This article examines the conception of the U.S. courts’ role vis-à-vis the political branches of government in a national emergency that underlies the recent case-law on the rights of the detainees held in Guantanamo Bay and in the U.S. These cases struck historic blows to the Bush Administration’s policies on terrorism—the latest of these blows being the Court’s 2008 decision in Boumediene v. Bush. It has been argued that these cases confirm a pattern in the U.S. Supreme Court’s approach to rights during war-time, namely to revert to procedural arguments rather than to develop a framework of substantive constitutional rights to evaluate conflicts between security and rights during times of crisis. We argue that this approach does not square with Boumediene. Instead, we offer an alternative analytical approach, whereby courts retain a supervisory role with regard to the content of such measures and their conformity with substantive constitutional guarantees. According to this approach, judicial duty in a national emergency is determined by the proper combination of considerations of both content and institutional design. We call this the “mixed approach” and we argue that it better accords with the Court’s decision in Boumediene.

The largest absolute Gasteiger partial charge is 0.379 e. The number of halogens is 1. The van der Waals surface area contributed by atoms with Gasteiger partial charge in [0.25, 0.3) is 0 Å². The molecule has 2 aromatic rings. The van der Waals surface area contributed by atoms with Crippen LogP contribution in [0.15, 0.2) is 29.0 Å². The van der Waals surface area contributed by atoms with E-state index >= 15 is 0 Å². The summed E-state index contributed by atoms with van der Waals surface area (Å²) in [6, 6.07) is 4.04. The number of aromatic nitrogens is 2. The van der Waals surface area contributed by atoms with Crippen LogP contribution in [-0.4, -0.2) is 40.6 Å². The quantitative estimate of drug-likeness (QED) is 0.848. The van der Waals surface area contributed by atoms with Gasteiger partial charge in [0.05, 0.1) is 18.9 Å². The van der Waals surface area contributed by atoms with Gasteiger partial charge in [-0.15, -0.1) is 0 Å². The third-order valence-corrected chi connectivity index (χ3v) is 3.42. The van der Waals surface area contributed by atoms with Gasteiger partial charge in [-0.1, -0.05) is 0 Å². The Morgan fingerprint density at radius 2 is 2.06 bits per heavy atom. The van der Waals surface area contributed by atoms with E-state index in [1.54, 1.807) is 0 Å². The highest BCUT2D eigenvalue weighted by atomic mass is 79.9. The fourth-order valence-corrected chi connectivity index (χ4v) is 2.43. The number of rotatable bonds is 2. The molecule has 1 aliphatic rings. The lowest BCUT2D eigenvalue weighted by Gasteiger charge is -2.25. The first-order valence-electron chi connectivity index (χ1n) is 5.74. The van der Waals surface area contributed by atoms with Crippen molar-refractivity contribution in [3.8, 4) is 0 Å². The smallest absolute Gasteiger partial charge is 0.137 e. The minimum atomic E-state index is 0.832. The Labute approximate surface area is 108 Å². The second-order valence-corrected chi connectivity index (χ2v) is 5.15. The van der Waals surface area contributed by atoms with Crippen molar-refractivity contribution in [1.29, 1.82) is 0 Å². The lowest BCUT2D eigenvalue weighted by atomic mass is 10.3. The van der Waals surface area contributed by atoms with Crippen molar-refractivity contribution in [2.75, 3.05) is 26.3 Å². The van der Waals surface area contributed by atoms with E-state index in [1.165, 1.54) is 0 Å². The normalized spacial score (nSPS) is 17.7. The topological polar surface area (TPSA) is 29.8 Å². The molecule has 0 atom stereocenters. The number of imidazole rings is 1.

Review of Constitutional Studies, 2010, Vol 15, Issue 1, p. 149-176